Everyone feels this way at some time or another. Actually, many times throughout the course of a lifetime. We've worked hard, achieved a lot, but all at once, the elation fades, and we feel drained and empty.
I am feeling this way right now. Things that used to excite me are feeling like an effort to get done. The boundless energy I used to take for granted is not as plentiful as it used to be. My brain used to be percolating with ideas 24/7, and now it's a little slow to grind into gear.
Maybe it's the changing seasons, which are always a stressful time. Maybe it's the beginning of a new school year, which can feel challenging to even an experienced teacher. Maybe it's the fact that I'm a 48-year-old woman, which means I will eventually be facing some major physical changes. Maybe it's the fact that I've worked at the same places for 8 years, which can be a tough thing for a Gemini who would gladly change careers once a month.
Interestingly, I'm not at a loss in the studio. I have a million ideas for new paintings -- in fact, well beyond what my wallet can afford in art supplies.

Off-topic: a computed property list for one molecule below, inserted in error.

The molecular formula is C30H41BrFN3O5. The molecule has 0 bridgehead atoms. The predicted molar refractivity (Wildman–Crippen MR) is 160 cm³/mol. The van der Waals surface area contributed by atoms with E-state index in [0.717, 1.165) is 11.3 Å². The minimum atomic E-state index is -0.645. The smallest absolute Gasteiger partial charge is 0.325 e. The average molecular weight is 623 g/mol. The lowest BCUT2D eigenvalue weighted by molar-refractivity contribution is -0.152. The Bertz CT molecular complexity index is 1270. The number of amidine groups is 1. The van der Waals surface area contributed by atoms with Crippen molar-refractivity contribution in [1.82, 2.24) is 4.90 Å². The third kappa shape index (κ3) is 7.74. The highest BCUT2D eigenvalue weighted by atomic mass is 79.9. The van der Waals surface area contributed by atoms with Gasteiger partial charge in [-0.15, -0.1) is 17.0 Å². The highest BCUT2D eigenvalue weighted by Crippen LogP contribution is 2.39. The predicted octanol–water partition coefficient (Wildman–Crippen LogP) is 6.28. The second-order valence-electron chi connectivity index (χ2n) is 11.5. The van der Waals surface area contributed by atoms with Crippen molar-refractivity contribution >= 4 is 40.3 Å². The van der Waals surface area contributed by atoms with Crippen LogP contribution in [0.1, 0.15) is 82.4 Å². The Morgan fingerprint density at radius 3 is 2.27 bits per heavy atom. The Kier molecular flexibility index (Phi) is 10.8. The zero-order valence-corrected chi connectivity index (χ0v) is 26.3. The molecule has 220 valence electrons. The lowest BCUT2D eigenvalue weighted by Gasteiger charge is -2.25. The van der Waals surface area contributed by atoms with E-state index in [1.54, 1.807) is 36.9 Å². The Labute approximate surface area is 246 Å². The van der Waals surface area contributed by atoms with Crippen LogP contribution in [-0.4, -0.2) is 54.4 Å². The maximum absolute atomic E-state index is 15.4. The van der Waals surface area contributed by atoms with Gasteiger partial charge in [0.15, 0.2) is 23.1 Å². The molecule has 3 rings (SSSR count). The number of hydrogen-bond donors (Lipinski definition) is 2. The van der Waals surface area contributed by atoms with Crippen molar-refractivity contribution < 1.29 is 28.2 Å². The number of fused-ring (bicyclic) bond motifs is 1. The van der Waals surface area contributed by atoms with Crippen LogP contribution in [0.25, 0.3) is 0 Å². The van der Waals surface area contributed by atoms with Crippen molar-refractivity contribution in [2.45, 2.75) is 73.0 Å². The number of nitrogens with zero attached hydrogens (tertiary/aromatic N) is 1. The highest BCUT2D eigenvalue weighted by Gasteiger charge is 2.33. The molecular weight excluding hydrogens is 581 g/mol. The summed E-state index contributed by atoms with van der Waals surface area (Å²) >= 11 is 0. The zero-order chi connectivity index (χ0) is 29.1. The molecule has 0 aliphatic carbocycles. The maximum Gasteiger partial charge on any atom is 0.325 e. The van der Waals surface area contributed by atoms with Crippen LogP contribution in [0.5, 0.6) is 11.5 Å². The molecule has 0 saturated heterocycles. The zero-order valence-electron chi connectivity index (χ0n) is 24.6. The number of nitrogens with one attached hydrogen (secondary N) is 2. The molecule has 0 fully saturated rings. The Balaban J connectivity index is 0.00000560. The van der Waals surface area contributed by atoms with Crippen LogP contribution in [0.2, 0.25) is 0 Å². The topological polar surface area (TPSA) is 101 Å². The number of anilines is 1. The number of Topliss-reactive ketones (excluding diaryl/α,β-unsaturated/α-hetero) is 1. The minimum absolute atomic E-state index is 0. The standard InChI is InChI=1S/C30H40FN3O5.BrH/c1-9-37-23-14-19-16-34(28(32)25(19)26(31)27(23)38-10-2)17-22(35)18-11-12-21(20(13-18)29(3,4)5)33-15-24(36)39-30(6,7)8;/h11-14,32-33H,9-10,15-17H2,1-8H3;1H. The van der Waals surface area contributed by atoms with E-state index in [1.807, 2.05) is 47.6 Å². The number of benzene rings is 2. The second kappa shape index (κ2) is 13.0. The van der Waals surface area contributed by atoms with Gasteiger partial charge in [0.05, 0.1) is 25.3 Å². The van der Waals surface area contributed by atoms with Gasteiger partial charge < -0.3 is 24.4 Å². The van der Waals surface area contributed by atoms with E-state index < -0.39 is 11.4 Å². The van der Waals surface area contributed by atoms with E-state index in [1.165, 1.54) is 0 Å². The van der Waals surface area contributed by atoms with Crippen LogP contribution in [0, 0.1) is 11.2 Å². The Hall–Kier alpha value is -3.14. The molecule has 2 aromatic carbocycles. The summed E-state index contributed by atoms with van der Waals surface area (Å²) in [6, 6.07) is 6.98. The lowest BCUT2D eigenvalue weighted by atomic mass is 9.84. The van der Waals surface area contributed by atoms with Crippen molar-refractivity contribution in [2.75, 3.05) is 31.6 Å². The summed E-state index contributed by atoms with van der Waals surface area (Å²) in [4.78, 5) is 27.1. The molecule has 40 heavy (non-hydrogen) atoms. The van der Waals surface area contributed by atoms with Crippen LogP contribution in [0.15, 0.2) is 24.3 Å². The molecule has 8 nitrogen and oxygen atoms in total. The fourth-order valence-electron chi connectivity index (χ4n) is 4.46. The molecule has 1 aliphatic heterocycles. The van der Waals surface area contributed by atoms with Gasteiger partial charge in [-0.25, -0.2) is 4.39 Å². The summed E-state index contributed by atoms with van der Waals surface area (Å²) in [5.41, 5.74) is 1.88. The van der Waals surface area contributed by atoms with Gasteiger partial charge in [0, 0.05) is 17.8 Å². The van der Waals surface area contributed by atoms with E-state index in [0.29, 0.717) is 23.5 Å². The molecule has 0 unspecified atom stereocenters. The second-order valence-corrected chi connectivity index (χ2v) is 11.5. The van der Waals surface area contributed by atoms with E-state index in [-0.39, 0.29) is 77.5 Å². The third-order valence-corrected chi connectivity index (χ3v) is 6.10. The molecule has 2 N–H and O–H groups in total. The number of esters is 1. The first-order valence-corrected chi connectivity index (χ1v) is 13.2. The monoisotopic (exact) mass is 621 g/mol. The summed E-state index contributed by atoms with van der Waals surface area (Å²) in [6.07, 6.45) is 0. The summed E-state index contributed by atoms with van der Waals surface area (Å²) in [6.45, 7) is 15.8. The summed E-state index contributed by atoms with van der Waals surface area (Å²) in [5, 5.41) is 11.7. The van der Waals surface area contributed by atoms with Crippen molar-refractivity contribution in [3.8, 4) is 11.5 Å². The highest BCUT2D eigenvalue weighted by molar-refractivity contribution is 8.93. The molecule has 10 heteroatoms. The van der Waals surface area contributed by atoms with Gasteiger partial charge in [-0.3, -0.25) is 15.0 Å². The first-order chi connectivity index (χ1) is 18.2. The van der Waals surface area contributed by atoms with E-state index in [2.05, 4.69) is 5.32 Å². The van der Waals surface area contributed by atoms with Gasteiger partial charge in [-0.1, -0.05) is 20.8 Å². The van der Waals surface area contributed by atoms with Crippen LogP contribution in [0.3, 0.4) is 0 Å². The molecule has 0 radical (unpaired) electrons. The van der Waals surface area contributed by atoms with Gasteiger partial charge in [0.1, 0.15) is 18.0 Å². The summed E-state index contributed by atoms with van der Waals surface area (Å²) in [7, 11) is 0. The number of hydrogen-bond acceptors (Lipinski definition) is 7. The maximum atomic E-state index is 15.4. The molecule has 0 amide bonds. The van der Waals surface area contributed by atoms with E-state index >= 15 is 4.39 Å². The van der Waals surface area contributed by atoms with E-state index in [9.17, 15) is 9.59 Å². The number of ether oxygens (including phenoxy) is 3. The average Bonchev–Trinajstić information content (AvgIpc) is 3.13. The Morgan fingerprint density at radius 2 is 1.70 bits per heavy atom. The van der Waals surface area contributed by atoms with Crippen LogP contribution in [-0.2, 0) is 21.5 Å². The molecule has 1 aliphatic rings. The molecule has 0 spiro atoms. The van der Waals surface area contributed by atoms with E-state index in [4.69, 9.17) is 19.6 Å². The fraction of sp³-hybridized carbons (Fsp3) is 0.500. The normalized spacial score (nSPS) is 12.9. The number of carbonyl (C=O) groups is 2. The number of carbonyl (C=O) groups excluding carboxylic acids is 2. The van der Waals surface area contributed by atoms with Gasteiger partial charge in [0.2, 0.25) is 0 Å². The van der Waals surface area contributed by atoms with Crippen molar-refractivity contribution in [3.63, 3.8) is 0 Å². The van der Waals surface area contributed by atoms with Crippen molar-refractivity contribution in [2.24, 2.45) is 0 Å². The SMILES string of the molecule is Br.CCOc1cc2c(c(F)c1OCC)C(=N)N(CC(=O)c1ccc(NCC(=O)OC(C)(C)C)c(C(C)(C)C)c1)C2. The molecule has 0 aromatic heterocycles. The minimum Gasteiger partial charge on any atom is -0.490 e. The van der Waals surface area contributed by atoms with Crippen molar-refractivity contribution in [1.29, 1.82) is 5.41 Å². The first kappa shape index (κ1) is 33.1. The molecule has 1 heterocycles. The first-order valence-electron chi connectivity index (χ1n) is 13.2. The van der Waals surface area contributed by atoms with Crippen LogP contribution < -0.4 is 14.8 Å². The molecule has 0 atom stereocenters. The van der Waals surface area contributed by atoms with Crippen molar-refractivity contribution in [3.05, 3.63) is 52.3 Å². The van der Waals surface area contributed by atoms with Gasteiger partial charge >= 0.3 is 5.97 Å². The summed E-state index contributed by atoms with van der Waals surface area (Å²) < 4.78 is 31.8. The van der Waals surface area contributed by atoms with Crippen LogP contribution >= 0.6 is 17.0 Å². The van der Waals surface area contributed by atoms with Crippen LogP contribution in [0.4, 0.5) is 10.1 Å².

But I'm just feeling a little sluggish, in general, a little not-quite-myself. A little resentful of obligations, a little tired of the same-old-same-old.
In an attempt to bring a little spark back into my daily life, I have decided to embark on some Artist Dates, a concept created by artist adviser Julia Cameron. The idea is that you schedule a weekly (or bi-weekly or monthly) date with yourself, when you go somewhere that stimulates your senses, touches you aesthetically, and helps you to, as Ms. Cameron puts it, "fill the well."
You go alone, so you're not running on anyone else's opinions or schedule. You don't have to spend a lot of money or even go far from home. It can be as simple as spending some time at a farmer's market, enjoying the colors and smelling the produce. You don't even have to do anything artistic while you're there -- no sketching or journaling involved, for example -- just be present and aware and take things in with your five senses.
One of my caveats for myself in this endeavor is that I don't go anywhere specifically art related -- no galleries, open studios, or even art museums. My reasoning is that, as soon as I go to a place like that, I am so career-oriented that my brain starts running overtime. "Maybe I should try painting with that color." "I'll have to email the artist and ask what kind of stretchers she uses." "Maybe I should mail a packet to that gallery." That's the very task-oriented treadmill I'm trying to get off of!
So we'll see what comes up. I notice that a local church is having its annual fair in a week, and there are a few cool historic homes in my area that I haven't been to yet. There are local plays and dance performances. I haven't visited the area Audubon sanctuaries in a while. Here goes ...